5 Most Dangerous Things In Your Home

If you’ve ever attempted to childproof your home, you likely honed in on a few key items – outlets, chemicals under the sink, the fireplace, and stove – but you aren’t done yet. Most parents miss the most common dangers lurking in the home; risky items that can even harm your older children and teens. These five items are dangers hiding in plain sight, and you’ll find them in nearly every home.

Unanchored Furniture

In recent years, parents have become more aware of the importance of anchoring furniture, particularly dressers, after several high-profile cases in which children were crushed by falling furniture and a major recall from IKEA. Still, a large number of parents only anchor a few items in their child’s room or don’t secure their furniture at all, despite that fact that a child dies from a television tip-over every three weeks, and 13,000 children are injured each year by falling furniture. Take the time to anchor all large furniture pieces in your home, in every room, because children love to explore and they’ll climb on anything. Don’t let your décor be a danger.

Perfumed Products

Whether you’re a fan of scented candles or lemony cleaning spray, most homes are packed with perfumed products, but artificial scents aren’t good for children – or adults. Go beyond just locking up the cleaning supplies and start reading labels and ditch the scented products. Broad terms like fragrance and perfume in the product ingredients are especially serious red flags. Fragrances used in everything from cleaning sprays to cosmetics are a minimally regulated group of over 3,000 chemicals, many of which have been proven hazardous and they have no place in our homes.

Video Games

Most childproofing focuses on risks to small children, but we have a responsibility to keep our tweens and teens safe as well, and video games are a looming issue in today’s homes; some teens are even being diagnosed with “gaming disorder,” an obsession akin to other addictive behaviors. That doesn’t mean you need to ban video games from your home entirely, but limit screen time, watch out for physical issues like back pain and eye strain, and monitor who your kids interact with in online gaming environments. It can help to place video games and other technology in public areas so that screen time isn’t private or hidden and you can provide feedback on your child’s gaming behaviors, such as digital sportsmanship and amount of screen time.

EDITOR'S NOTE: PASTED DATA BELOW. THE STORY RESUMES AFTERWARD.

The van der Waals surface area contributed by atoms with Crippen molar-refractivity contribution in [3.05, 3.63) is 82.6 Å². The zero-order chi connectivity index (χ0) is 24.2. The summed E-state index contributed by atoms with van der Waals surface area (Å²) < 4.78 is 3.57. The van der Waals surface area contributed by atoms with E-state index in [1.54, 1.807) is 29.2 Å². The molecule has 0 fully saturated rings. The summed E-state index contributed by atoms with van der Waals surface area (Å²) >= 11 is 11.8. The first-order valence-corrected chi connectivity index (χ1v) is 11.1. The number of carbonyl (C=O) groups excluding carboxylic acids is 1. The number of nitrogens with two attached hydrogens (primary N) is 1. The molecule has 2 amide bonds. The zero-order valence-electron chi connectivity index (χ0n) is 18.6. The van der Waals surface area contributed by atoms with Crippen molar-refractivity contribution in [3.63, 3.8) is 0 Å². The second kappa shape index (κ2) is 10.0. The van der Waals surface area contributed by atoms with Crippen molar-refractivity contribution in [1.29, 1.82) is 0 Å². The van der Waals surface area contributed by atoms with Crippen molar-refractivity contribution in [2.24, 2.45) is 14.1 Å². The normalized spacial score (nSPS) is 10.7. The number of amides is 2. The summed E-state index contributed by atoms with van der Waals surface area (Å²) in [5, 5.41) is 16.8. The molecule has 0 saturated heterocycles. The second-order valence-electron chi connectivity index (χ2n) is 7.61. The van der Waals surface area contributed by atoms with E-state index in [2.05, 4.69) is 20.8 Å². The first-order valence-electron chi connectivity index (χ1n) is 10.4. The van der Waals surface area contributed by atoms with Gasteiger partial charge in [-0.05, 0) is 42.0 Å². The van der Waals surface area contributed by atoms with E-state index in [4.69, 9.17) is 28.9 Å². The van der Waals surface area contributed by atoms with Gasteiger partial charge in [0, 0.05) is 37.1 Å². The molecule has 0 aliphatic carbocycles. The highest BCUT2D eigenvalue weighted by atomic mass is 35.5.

Moldy Humidifiers

Many families use humidifiers, particularly during the winter months when indoor heating can dry out the air, causing nosebleeds and irritating respiratory issues, but if you don’t properly care for your humidifier, it could be doing more harm than good. In particular, poorly maintained humidifiers may harbor mold, bacteria, and fungi, thereby triggering asthma attacks and spreading illness. Rather than just refilling your humidifier, give it a thorough scrub and refill with fresh, distilled water after each use.

Chemical Cosmetics

If you use commercial shampoos, deodorants, and other cosmetics – and most of us do – it’s time to reconsider their place in your home. These products often include phthalates, also known as plasticisers, a group of chemicals that can bind color and fragrance and are also used to increase the durability of plastic goods, and when these chemicals enter your children’s bodies, they can interfere with normal hormone function. California and Washington have actually banned phthalates in children’s toys, but they may be slipping into your home with your pharmacy purchases.

Not all home hazards announce themselves with fire, sharp edges, or toxic chemical warnings; many seem like harmless, everyday products. Unfortunately, this is what makes them so dangerous – it’s hard to weed out the biggest risks, but we certainly can try. Our families deserve healthy homes, and we have to be vigilant to spot the dangers lurking around every corner.

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